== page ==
Sometimes, Microsoft has no choice but to upgrade Windows. Windows Millennium Edition, aka Windows Me, was awful. Its successor, Windows XP, was much better.
XP’s replacement, Vista, was lousy. Microsoft made us forget about Vista with Windows 7, which to many people — I’m one of them — was the best version of Windows. Microsoft then tried, and failed, to replace it with the dismal Windows 8 and 8.1. Then, the company got it right again with Windows 10. That should have been the end of it.
Do you notice a pattern here? Microsoft seems to alternate bad and then good operating systems releases. If Windows 10 was good, Windows 11 is going to be a poor successor.
After working with Windows 11 for a few weeks, I wouldn’t call it bad. Instead, I find it pointless.
Yes, the Windows 11 security updates are good — if you have the right hardware. But as I pointed out recently, you can already use those security updates if you’re running the Windows 10 20H2 release (Windows 10 October 2020 Update). So the point in upgrading from Windows 10 to 11 is…what, exactly?
Some people think it looks nice. That’s a matter of taste. To me, it’s “Meh.” It’s Windows 10’s face with some cosmetic “improvements” such as a taskbar with all your icons centered by default. The Start menu has returned and now comes with pinned and recommended apps. Windows 7 style widgets have also made a comeback. I don’t use them, mind you, but they’re there. Oh, and Live Tiles, buh-bye! (Did anyone ever use those?)
Upgrading an existing PC to Windows 11 is still something of a crapshoot. Some otherwise-fast processors can’t run it. And without Trusted Platform Module (TPM) 2.0, you’re going nowhere. Out of the half-dozen Windows 10 systems I or my partner owned in 2020, not one could run Windows 11. Before you even think about moving to Windows 11, you must run Microsoft’s PC Health Check app.
Updating a Windows 10 PC to 11 is also time-consuming. My main Windows 11 test system is a Dell XPS 8940 Special Edition tower PC. This unit came with an 11th-Gen Intel Core 2.5GHz i7-11700 processor; AMD Radeon RX 5700 8GB GDDR6 graphics; 32GB of RAM, a 512GB PCIe M.2 Solid State Drive (SSD), and a 1TB SATA 7200 RPM HDD; and it’s connected to the Internet with a Gigabit connection. In other words, this is one fast machine. And it still took me more than an hour to upgrade it.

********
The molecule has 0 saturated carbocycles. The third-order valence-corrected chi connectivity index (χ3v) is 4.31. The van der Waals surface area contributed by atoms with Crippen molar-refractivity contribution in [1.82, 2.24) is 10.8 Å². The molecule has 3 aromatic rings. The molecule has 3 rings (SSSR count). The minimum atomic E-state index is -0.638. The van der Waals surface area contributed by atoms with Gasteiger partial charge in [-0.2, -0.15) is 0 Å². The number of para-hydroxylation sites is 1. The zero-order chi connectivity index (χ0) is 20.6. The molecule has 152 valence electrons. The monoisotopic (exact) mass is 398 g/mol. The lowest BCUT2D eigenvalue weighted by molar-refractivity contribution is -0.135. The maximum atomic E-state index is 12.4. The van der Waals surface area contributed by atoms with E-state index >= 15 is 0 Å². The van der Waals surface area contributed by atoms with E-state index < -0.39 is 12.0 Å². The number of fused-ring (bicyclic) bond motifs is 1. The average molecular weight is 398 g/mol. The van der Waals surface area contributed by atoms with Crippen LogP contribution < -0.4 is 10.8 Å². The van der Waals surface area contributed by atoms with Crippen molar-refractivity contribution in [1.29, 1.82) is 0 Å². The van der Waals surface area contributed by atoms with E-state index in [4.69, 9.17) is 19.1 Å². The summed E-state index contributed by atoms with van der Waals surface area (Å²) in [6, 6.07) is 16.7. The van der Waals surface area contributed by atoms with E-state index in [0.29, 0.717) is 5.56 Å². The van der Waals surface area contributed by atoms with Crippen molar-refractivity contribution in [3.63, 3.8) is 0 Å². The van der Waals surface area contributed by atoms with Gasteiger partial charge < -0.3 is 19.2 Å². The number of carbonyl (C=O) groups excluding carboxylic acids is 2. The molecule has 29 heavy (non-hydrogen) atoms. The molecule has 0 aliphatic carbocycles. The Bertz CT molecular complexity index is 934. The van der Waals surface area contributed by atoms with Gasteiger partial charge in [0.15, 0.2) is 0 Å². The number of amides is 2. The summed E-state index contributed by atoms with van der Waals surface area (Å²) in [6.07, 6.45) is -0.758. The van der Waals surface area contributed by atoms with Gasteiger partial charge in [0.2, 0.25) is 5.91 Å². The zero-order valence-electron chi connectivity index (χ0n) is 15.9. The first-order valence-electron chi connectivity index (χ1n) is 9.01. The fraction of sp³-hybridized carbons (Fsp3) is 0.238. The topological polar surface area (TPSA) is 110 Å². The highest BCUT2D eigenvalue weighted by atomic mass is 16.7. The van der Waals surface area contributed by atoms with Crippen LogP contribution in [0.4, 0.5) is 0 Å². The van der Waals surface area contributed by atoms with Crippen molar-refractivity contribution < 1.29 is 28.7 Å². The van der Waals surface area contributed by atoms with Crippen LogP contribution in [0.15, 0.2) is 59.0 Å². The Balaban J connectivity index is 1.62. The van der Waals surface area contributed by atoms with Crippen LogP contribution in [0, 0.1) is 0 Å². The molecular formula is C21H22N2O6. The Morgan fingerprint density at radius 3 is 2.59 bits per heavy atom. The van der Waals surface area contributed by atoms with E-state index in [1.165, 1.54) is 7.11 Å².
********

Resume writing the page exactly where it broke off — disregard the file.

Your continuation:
This is just me in my office, so that’s no sweat. But, if I had to upgrade dozens, or hundreds of machines, that’s a lot of expensive time for your IT staff and your workers twiddling their thumbs.
Oh, and did I mention that Windows 11 slows down AMD Ryzen CPUs by 10% to 15% on demanding applications? Or that Windows 11 doesn’t play nicely with Intel Killer and SmartByte networking software? Microsoft promises both problems will be fixed by Oct. 12.
Maybe all will be well soon. But what worries me is that these issues are pretty easy to spot, and they’re fundamental problems with AMD and Intel hardware. I mean, who runs Windows without AMD or Intel processors? How could Microsoft not have spotted and fixed these bugs long before the Windows 11 final release saw the light of day? What other problems with more obscure hardware or software might wait out there for you to stumble over?
Oh, and here’s a problem I didn’t see at first because I run Windows 11 Pro. It turns out
If you’re using Windows 11 Home, you must have both an Internet connection and a Microsoft account to run Windows 11 at all. No, Internet, no Microsoft account, no Windows 11. You can’t set up a local user account or use your PC at all.
Sure, there aren’t a lot of people in that situation, but they are out there. I know. I burned an hour troubleshooting what looked like a failed Windows 11 installation when I finally stumbled over the Windows 11 Home hiccup. Thanks, Microsoft.
Here’s my bottom line. I don’t see enough good in Windows 11 to make it worth your time to upgrade. Windows 11 doesn’t bring me one iota closer to anything I love. It’s just a dull, mildly annoying update that I can happily skip.
Pointless really is a good word for it.
Stick with Windows 10 for now. Eventually, you’ll have to buy a new PC with Windows 11, but there’s no need to rush into it. If you really feel like you want something different, and potentially better, might I suggest Linux Mint, a Chromebook, or Windows 365 Cloud PC?
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